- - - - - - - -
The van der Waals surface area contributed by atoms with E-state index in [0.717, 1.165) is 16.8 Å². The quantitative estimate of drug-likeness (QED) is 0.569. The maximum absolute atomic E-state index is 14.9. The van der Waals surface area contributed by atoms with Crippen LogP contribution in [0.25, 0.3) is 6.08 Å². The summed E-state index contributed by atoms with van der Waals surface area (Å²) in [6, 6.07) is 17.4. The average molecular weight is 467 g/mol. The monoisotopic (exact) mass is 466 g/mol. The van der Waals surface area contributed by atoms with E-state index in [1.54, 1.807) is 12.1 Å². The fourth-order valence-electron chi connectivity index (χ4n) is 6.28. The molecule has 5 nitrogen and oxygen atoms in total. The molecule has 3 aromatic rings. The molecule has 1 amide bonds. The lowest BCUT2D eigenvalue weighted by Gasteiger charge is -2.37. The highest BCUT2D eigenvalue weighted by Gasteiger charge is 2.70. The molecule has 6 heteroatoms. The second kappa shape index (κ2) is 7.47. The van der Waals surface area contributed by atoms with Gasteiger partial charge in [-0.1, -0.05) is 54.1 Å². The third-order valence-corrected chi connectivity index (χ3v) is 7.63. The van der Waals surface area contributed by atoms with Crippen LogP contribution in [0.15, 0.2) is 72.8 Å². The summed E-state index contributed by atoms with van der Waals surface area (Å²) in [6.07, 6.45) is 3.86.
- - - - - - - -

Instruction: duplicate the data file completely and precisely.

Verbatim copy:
The van der Waals surface area contributed by atoms with E-state index in [0.717, 1.165) is 16.8 Å². The quantitative estimate of drug-likeness (QED) is 0.569. The maximum absolute atomic E-state index is 14.9. The van der Waals surface area contributed by atoms with Crippen LogP contribution in [0.25, 0.3) is 6.08 Å². The summed E-state index contributed by atoms with van der Waals surface area (Å²) in [6, 6.07) is 17.4. The average molecular weight is 467 g/mol. The monoisotopic (exact) mass is 466 g/mol. The van der Waals surface area contributed by atoms with E-state index in [1.54, 1.807) is 12.1 Å². The fourth-order valence-electron chi connectivity index (χ4n) is 6.28. The molecule has 5 nitrogen and oxygen atoms in total. The molecule has 3 aromatic rings. The molecule has 1 amide bonds. The lowest BCUT2D eigenvalue weighted by Gasteiger charge is -2.37. The highest BCUT2D eigenvalue weighted by Gasteiger charge is 2.70. The molecule has 6 heteroatoms. The second kappa shape index (κ2) is 7.47. The van der Waals surface area contributed by atoms with Gasteiger partial charge in [-0.1, -0.05) is 54.1 Å². The third-order valence-corrected chi connectivity index (χ3v) is 7.63. The van der Waals surface area contributed by atoms with Crippen LogP contribution in [0.15, 0.2) is 72.8 Å². The summed E-state index contributed by atoms with van der Waals surface area (Å²) in [6.07, 6.45) is 3.86.